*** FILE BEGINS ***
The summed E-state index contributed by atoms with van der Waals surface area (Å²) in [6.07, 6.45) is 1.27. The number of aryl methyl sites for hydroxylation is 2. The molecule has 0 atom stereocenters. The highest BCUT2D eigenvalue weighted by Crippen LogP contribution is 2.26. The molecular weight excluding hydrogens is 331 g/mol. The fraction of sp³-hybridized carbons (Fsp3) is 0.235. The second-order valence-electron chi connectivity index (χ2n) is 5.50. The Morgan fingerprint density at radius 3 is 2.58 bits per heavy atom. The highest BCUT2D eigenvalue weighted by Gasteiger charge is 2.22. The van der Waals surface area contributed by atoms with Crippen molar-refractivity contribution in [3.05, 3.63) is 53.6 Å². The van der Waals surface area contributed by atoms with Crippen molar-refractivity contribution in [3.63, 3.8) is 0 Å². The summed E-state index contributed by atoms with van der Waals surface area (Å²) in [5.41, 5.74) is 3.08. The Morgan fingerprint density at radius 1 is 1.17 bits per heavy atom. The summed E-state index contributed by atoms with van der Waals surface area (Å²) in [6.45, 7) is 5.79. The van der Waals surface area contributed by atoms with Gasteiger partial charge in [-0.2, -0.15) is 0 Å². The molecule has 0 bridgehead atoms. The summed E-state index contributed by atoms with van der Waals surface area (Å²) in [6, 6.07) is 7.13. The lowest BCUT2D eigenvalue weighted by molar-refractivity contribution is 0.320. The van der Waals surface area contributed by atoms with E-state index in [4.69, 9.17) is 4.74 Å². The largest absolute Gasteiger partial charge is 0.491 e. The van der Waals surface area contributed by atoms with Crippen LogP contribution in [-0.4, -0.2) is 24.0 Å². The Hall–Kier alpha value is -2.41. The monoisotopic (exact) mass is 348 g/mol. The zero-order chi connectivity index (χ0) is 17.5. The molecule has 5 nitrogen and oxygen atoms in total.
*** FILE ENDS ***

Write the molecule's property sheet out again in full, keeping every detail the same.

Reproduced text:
The summed E-state index contributed by atoms with van der Waals surface area (Å²) in [6.07, 6.45) is 1.27. The number of aryl methyl sites for hydroxylation is 2. The molecule has 0 atom stereocenters. The highest BCUT2D eigenvalue weighted by Crippen LogP contribution is 2.26. The molecular weight excluding hydrogens is 331 g/mol. The fraction of sp³-hybridized carbons (Fsp3) is 0.235. The second-order valence-electron chi connectivity index (χ2n) is 5.50. The Morgan fingerprint density at radius 3 is 2.58 bits per heavy atom. The highest BCUT2D eigenvalue weighted by Gasteiger charge is 2.22. The van der Waals surface area contributed by atoms with Crippen molar-refractivity contribution in [3.05, 3.63) is 53.6 Å². The van der Waals surface area contributed by atoms with Crippen molar-refractivity contribution in [3.63, 3.8) is 0 Å². The summed E-state index contributed by atoms with van der Waals surface area (Å²) in [5.41, 5.74) is 3.08. The Morgan fingerprint density at radius 1 is 1.17 bits per heavy atom. The summed E-state index contributed by atoms with van der Waals surface area (Å²) in [6.45, 7) is 5.79. The van der Waals surface area contributed by atoms with Gasteiger partial charge in [-0.2, -0.15) is 0 Å². The molecule has 0 bridgehead atoms. The summed E-state index contributed by atoms with van der Waals surface area (Å²) in [6, 6.07) is 7.13. The lowest BCUT2D eigenvalue weighted by molar-refractivity contribution is 0.320. The van der Waals surface area contributed by atoms with E-state index in [4.69, 9.17) is 4.74 Å². The largest absolute Gasteiger partial charge is 0.491 e. The van der Waals surface area contributed by atoms with Crippen LogP contribution in [-0.4, -0.2) is 24.0 Å². The Hall–Kier alpha value is -2.41. The monoisotopic (exact) mass is 348 g/mol. The zero-order chi connectivity index (χ0) is 17.5. The molecule has 5 nitrogen and oxygen atoms in total.